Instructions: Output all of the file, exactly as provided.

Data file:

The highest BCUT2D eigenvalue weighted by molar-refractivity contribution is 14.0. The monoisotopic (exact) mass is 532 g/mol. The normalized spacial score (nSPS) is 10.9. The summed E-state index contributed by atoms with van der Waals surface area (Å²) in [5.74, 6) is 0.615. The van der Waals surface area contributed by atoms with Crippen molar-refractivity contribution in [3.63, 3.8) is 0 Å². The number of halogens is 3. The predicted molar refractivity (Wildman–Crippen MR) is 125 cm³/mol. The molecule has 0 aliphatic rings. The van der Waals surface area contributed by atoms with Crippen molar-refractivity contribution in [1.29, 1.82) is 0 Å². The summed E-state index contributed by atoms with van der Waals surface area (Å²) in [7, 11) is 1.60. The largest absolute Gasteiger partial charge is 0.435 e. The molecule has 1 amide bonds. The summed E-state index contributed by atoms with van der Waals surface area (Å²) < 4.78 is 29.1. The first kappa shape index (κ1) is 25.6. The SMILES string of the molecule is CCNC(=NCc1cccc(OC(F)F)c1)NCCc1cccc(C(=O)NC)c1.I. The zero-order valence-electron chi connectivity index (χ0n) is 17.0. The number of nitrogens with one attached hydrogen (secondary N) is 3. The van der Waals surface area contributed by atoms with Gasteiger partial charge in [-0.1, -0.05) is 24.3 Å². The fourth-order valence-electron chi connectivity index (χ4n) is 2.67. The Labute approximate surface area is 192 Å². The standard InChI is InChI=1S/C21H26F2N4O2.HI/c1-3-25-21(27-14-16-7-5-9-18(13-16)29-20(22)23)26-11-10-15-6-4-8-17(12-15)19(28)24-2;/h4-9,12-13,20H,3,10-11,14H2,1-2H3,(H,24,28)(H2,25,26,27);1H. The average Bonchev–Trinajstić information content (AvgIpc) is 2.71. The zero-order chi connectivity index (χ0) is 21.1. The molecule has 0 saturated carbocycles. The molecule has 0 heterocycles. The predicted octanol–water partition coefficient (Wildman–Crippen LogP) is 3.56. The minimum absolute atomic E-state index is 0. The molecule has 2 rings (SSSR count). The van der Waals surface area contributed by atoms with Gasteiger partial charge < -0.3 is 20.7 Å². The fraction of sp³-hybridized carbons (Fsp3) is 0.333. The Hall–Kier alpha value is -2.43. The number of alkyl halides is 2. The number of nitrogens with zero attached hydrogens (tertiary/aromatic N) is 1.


The highest BCUT2D eigenvalue weighted by molar-refractivity contribution is 14.0. The monoisotopic (exact) mass is 532 g/mol. The normalized spacial score (nSPS) is 10.9. The summed E-state index contributed by atoms with van der Waals surface area (Å²) in [5.74, 6) is 0.615. The van der Waals surface area contributed by atoms with Crippen molar-refractivity contribution in [3.63, 3.8) is 0 Å². The number of halogens is 3. The predicted molar refractivity (Wildman–Crippen MR) is 125 cm³/mol. The molecule has 0 aliphatic rings. The van der Waals surface area contributed by atoms with Crippen molar-refractivity contribution in [1.29, 1.82) is 0 Å². The summed E-state index contributed by atoms with van der Waals surface area (Å²) in [7, 11) is 1.60. The largest absolute Gasteiger partial charge is 0.435 e. The molecule has 1 amide bonds. The summed E-state index contributed by atoms with van der Waals surface area (Å²) < 4.78 is 29.1. The first kappa shape index (κ1) is 25.6. The SMILES string of the molecule is CCNC(=NCc1cccc(OC(F)F)c1)NCCc1cccc(C(=O)NC)c1.I. The zero-order valence-electron chi connectivity index (χ0n) is 17.0. The number of nitrogens with one attached hydrogen (secondary N) is 3. The van der Waals surface area contributed by atoms with Gasteiger partial charge in [-0.1, -0.05) is 24.3 Å². The fourth-order valence-electron chi connectivity index (χ4n) is 2.67. The Labute approximate surface area is 192 Å². The standard InChI is InChI=1S/C21H26F2N4O2.HI/c1-3-25-21(27-14-16-7-5-9-18(13-16)29-20(22)23)26-11-10-15-6-4-8-17(12-15)19(28)24-2;/h4-9,12-13,20H,3,10-11,14H2,1-2H3,(H,24,28)(H2,25,26,27);1H. The average Bonchev–Trinajstić information content (AvgIpc) is 2.71. The zero-order chi connectivity index (χ0) is 21.1. The molecule has 0 saturated carbocycles. The molecule has 0 heterocycles. The predicted octanol–water partition coefficient (Wildman–Crippen LogP) is 3.56. The minimum absolute atomic E-state index is 0. The molecule has 2 rings (SSSR count). The van der Waals surface area contributed by atoms with Gasteiger partial charge < -0.3 is 20.7 Å². The fraction of sp³-hybridized carbons (Fsp3) is 0.333. The Hall–Kier alpha value is -2.43. The number of alkyl halides is 2. The number of nitrogens with zero attached hydrogens (tertiary/aromatic N) is 1.